Working paper

Sugar Taxes and Changes in Total Calorie Consumption: A Simple Framework (WP 16/06)


This paper demonstrates the potential importance, when considering total calorie intake, of allowing for the substitution effects of imposing a selective tax on a commodity having a high sugar content, when non-taxed commodities exist and also have relatively high calorie content. A framework is presented which allows the elasticity of calorie consumption with respect to a price change to be derived. This brings out the role of relative budget shares, relative calorie content of goods and relative prices to be clearly seen, along with own- and cross-price elasticities. Their absolute values for each commodity group are not required. It is demonstrated that the focus of attention needs to be much wider than a simple concentration on the own-price elasticity of demand for the commodity group for which a sumptuary tax is envisaged.


I am grateful to Sarah Hogan for drawing my attention to a number of useful papers, and Matt Cowan for comments on an earlier version of this paper.


The views, opinions, findings, and conclusions or recommendations expressed in this Working Paper are strictly those of the author(s). They do not necessarily reflect the views of the New Zealand Treasury or the New Zealand Government. The New Zealand Treasury and the New Zealand Government take no responsibility for any errors or omissions in, or for the correctness of, the information contained in these working papers. The paper is presented not as policy, but with a view to inform and stimulate wider debate.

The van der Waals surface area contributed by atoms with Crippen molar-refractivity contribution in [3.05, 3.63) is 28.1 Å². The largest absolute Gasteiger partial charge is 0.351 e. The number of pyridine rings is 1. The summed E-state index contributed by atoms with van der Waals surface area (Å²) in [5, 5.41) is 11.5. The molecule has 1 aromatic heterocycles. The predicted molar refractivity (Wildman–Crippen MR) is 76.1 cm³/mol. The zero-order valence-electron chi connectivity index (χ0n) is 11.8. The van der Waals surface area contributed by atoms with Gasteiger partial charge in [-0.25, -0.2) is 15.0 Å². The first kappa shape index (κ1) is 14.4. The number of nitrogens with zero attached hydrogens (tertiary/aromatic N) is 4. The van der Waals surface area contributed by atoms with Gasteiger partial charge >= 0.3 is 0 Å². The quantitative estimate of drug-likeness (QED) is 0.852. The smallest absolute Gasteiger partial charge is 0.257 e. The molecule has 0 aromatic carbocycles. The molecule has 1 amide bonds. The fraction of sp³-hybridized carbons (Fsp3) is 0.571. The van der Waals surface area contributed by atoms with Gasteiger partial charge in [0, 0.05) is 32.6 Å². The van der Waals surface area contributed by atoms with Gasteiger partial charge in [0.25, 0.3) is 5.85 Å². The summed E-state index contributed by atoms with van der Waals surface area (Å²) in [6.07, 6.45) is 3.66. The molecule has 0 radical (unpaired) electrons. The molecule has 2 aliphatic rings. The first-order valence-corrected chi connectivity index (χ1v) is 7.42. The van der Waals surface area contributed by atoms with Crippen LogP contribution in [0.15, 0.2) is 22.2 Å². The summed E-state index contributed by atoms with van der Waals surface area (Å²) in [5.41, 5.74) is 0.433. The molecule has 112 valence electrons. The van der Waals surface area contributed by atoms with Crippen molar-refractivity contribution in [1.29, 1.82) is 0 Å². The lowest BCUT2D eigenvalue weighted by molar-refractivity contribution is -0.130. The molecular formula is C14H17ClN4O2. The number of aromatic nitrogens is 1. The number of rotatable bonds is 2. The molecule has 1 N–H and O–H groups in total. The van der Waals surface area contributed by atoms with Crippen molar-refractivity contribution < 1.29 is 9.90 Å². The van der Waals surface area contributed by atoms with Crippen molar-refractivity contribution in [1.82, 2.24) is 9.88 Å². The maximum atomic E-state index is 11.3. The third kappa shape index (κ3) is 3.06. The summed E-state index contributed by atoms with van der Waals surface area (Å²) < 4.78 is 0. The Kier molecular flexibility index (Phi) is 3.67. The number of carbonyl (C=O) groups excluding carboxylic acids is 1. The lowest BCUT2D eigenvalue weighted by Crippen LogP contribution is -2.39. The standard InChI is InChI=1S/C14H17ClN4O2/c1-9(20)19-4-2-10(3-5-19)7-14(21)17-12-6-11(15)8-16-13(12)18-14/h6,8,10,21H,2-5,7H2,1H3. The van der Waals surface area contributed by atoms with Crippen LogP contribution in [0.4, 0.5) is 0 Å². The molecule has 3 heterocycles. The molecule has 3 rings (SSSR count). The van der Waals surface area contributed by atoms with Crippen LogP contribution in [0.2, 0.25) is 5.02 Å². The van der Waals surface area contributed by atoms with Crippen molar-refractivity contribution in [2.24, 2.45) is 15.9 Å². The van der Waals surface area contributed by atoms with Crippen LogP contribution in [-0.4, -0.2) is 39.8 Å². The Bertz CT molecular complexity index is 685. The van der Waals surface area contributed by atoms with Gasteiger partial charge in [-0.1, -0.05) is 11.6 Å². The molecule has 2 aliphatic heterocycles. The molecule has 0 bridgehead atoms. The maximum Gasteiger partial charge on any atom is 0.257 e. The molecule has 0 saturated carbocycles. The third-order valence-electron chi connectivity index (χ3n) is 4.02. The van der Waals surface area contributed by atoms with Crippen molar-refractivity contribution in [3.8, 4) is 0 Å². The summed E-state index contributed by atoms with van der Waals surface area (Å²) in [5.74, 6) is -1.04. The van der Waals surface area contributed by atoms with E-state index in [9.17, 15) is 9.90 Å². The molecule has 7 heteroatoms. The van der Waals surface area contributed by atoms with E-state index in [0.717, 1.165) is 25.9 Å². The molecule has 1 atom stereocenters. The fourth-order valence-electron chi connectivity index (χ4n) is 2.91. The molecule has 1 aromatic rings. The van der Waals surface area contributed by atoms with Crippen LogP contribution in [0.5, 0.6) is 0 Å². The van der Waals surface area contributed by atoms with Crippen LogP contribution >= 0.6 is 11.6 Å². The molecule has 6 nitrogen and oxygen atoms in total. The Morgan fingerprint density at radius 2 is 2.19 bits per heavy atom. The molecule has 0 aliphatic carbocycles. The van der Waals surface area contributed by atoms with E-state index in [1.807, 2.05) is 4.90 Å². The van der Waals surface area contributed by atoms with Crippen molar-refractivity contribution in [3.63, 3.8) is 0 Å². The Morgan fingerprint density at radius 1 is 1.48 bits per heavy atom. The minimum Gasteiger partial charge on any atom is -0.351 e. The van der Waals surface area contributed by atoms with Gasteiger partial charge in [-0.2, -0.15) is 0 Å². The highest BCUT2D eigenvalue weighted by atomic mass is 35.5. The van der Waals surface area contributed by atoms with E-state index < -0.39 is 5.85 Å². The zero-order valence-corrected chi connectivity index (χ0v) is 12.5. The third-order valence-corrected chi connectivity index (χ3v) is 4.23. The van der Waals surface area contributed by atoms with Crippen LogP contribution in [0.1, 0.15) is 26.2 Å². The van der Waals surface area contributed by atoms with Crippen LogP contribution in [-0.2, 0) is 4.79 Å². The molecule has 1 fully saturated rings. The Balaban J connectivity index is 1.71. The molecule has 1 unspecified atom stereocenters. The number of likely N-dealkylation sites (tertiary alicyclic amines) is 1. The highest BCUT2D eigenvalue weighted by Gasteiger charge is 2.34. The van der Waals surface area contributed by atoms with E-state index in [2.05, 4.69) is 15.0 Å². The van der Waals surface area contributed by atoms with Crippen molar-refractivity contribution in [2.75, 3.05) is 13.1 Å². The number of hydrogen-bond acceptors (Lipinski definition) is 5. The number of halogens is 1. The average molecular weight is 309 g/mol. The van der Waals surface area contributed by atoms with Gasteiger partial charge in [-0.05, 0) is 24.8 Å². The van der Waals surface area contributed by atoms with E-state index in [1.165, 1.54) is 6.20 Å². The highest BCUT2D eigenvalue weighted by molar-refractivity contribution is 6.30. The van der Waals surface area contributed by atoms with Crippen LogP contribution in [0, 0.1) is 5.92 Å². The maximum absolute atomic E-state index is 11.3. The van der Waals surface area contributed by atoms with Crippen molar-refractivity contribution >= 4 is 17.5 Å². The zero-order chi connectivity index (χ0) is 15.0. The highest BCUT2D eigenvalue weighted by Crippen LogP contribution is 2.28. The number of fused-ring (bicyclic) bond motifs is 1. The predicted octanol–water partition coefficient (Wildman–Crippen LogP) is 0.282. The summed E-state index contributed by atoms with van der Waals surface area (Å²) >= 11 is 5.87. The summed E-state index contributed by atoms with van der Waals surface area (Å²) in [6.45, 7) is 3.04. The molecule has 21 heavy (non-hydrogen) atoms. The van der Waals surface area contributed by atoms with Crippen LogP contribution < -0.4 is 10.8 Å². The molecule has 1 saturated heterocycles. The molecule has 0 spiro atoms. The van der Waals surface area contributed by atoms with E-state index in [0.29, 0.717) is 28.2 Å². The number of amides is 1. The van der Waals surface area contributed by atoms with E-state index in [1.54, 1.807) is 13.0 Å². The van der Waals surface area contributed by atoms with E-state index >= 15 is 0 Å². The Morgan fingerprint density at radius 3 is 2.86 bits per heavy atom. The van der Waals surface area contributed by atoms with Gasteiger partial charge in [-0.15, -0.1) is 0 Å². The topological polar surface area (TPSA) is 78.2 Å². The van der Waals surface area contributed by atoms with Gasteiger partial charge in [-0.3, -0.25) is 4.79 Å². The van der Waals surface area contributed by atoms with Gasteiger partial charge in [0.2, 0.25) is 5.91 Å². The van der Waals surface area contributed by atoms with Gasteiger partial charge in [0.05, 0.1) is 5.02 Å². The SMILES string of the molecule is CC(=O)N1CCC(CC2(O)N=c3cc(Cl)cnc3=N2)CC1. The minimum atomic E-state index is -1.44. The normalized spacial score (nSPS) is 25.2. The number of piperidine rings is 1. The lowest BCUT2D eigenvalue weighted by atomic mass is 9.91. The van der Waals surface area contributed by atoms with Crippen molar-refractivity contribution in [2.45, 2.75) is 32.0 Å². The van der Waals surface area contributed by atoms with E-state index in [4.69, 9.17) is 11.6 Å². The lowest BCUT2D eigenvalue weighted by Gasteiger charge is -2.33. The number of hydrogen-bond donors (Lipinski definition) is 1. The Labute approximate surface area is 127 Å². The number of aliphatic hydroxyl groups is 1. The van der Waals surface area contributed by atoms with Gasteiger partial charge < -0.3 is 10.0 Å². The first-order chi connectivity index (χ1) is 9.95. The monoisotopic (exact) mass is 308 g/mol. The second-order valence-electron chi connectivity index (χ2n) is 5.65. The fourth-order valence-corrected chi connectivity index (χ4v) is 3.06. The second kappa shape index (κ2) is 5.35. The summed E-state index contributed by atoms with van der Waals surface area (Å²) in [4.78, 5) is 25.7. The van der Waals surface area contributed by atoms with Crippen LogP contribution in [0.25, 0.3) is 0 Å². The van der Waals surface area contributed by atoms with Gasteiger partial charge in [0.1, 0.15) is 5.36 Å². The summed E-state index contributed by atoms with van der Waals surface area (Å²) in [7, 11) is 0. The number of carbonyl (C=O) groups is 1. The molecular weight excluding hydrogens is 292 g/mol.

1 Introduction#

It is widely recognised that high sugar consumption is linked to obesity, type-2 diabetes and cardiovascular disease. In view of the large proportion of sugar consumption attributed to non-alcoholic drinks, especially among young people, this has led to pressure for the imposition of a high sumptuary tax rate on sugar-sweetened beverages (SSBs), commonly referred to as a ‘sugar tax'. For example, in New Zealand, Ni Mhurchu et al. (2014, p. 96) suggested that, ‘a 20% tax on carbonated drinks could be a simple, effective component of a multifaceted strategy to tackle New Zealand's high burden of diet-related disease'. Indeed, such a ‘sugar tax' has received most policy emphasis, although increased obesity can be attributed to a wide range of causes; see, for example, Cutler et al. (2003).